Structural recursion is a way of operating on an object defined as a composite of other (possibly composite) objects. For example, a binary tree is an object containing references to two binary trees, or is empty (thus, it is a recursively defined object). Less self-referentially, a pair (t1, t2) containing two values of some types t1 and t2 admits structural recursion, although t1 and t2 need not also be pairs. This recursion takes the form

action on the pair = combination of the results of other actions on each element

which doesn't sound very profound.

It is often the case that a structural recursion cannot be tail-recursive, although any kind of recursion can be rewritten as a tail recursion (proof: if you run the original recursion, the actions are completed in a certain order; therefore, the recursion is equivalent to performing that particular sequence of actions, which as I discussed earlier, is tail recursion).

Either the binary tree or the pair example above demonstrate this: however you arrange the recursive calls on the subobjects, only one of them can be the last action; possibly neither one is, if their results are combined in some way (say, addition). As Andrej Bauer says in his answer, this can happen even with only one recursive call, as long as the result is modified. In other words, for every type of object other than those that are effectively linked lists (only one subobject all the way down), structural recursion is not tail recursion.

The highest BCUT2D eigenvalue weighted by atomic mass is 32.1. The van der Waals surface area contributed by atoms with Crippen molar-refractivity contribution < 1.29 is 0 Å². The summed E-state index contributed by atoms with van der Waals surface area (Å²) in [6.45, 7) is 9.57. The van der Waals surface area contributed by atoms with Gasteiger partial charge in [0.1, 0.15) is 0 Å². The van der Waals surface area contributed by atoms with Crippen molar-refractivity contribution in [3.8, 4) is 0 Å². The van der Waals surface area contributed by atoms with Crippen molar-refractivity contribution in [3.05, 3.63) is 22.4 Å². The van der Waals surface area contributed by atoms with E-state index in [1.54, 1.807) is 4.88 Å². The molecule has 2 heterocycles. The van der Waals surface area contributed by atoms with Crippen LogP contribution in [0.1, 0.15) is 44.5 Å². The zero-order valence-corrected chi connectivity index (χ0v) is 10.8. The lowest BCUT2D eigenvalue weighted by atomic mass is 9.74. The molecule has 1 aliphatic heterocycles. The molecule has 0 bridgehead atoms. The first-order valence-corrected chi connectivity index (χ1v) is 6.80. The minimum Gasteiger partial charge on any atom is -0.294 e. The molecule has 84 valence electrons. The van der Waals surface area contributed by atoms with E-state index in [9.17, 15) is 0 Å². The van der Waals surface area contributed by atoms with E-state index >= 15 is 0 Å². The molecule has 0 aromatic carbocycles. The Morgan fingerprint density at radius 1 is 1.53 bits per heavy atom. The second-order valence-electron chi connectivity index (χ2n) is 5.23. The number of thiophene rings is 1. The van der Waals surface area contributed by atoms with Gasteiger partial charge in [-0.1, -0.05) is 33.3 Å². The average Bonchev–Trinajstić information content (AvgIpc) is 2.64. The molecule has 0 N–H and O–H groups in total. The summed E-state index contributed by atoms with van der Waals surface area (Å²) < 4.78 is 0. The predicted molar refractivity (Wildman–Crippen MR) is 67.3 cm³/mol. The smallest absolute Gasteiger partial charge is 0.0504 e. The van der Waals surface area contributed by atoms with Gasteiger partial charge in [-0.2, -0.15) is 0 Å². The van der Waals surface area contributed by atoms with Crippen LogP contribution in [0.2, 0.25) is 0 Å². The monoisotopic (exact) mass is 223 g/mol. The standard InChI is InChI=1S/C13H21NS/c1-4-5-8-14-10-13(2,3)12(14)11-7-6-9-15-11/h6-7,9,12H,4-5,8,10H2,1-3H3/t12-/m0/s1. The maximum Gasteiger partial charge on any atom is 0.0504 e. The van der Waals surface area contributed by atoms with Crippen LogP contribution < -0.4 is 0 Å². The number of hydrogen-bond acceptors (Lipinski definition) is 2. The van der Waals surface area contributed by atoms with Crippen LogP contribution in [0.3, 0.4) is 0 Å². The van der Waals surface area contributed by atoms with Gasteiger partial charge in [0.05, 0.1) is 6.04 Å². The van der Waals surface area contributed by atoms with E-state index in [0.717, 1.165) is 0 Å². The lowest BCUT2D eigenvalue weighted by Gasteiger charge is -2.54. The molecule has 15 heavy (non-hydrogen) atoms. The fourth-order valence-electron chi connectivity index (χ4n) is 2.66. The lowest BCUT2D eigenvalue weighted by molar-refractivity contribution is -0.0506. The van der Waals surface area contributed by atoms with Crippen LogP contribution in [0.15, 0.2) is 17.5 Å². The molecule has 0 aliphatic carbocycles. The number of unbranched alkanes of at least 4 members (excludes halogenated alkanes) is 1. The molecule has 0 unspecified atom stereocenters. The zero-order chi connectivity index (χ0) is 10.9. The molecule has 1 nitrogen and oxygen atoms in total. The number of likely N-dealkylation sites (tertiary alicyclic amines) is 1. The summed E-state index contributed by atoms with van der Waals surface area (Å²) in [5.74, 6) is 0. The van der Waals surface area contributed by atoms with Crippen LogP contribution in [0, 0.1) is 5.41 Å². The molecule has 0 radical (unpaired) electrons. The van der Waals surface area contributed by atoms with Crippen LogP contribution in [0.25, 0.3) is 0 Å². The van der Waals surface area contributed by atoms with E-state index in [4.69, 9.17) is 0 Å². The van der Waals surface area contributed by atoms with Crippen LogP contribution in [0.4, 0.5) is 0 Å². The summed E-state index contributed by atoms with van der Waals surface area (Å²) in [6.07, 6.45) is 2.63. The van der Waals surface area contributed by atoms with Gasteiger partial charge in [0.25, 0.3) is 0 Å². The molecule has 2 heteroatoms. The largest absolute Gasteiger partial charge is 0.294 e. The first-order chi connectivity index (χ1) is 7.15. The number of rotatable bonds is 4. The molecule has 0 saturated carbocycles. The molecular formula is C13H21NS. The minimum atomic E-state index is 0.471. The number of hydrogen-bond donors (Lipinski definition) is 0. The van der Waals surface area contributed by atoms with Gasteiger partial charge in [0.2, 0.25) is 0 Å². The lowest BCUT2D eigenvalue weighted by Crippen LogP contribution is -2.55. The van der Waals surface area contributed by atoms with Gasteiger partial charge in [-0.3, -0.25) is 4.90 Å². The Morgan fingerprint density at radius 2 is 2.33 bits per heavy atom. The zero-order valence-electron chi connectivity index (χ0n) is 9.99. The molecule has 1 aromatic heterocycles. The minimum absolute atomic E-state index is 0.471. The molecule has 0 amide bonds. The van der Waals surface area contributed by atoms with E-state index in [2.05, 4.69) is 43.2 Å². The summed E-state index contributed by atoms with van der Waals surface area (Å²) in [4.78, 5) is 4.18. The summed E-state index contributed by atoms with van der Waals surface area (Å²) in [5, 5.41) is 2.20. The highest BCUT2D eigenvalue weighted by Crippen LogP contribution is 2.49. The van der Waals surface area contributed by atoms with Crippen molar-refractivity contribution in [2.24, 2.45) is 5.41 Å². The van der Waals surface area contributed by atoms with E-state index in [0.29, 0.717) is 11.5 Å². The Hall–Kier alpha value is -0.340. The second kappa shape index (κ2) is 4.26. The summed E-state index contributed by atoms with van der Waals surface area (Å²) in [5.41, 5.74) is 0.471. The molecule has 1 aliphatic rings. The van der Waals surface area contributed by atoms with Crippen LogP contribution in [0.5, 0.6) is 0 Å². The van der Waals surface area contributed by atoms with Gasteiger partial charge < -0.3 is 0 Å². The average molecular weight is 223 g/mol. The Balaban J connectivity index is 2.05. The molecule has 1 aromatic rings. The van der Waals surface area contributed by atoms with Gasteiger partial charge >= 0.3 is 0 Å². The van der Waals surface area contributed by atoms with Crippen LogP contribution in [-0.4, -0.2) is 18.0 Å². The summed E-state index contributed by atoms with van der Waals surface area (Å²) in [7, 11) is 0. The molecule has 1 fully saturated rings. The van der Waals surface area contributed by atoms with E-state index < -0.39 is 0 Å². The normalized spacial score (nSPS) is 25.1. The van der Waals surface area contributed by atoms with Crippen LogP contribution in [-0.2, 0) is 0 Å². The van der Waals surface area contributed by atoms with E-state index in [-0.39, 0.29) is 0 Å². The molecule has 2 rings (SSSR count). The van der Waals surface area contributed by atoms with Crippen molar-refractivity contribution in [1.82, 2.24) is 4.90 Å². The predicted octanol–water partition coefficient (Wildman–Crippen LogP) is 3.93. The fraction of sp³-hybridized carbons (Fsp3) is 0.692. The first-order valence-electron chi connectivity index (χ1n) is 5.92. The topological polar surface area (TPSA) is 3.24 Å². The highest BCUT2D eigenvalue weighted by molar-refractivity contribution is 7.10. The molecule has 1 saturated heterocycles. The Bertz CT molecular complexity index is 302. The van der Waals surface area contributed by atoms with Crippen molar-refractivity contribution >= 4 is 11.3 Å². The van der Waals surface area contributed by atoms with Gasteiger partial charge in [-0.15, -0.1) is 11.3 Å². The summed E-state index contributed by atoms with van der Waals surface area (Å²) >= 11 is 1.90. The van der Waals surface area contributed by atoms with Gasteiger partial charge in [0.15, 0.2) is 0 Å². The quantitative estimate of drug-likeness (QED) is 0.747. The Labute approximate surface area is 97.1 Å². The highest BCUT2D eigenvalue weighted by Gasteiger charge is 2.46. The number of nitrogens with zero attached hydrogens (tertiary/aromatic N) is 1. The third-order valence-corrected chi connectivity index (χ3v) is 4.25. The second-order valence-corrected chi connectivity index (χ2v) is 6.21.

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    $\begingroup$ It is false that tail recursion is only about lists, imagined or real. It is perfectly possible to have tail recursion over binary trees, for example. I can see why someone would think it is because the rest of the list is its "tail". $\endgroup$ – Andrej Bauer Dec 27 '17 at 13:46
  • $\begingroup$ @AndrejBauer I will feel suitably embarrassed about this when I understand exactly what's wrong. It seems tautological that tail recursion of the form f x = (stuff defining x'); f x'is the same as the sequencing of nodes in a linked list defined like l = modify f : l(in Haskell state-monad style). It wasn't just the terminological similarity for me. As for tail recursion over binary trees, could you elaborate? I can only think of the linearization fact from my second-last paragraph. $\endgroup$ – Ryan Reich Dec 27 '17 at 23:31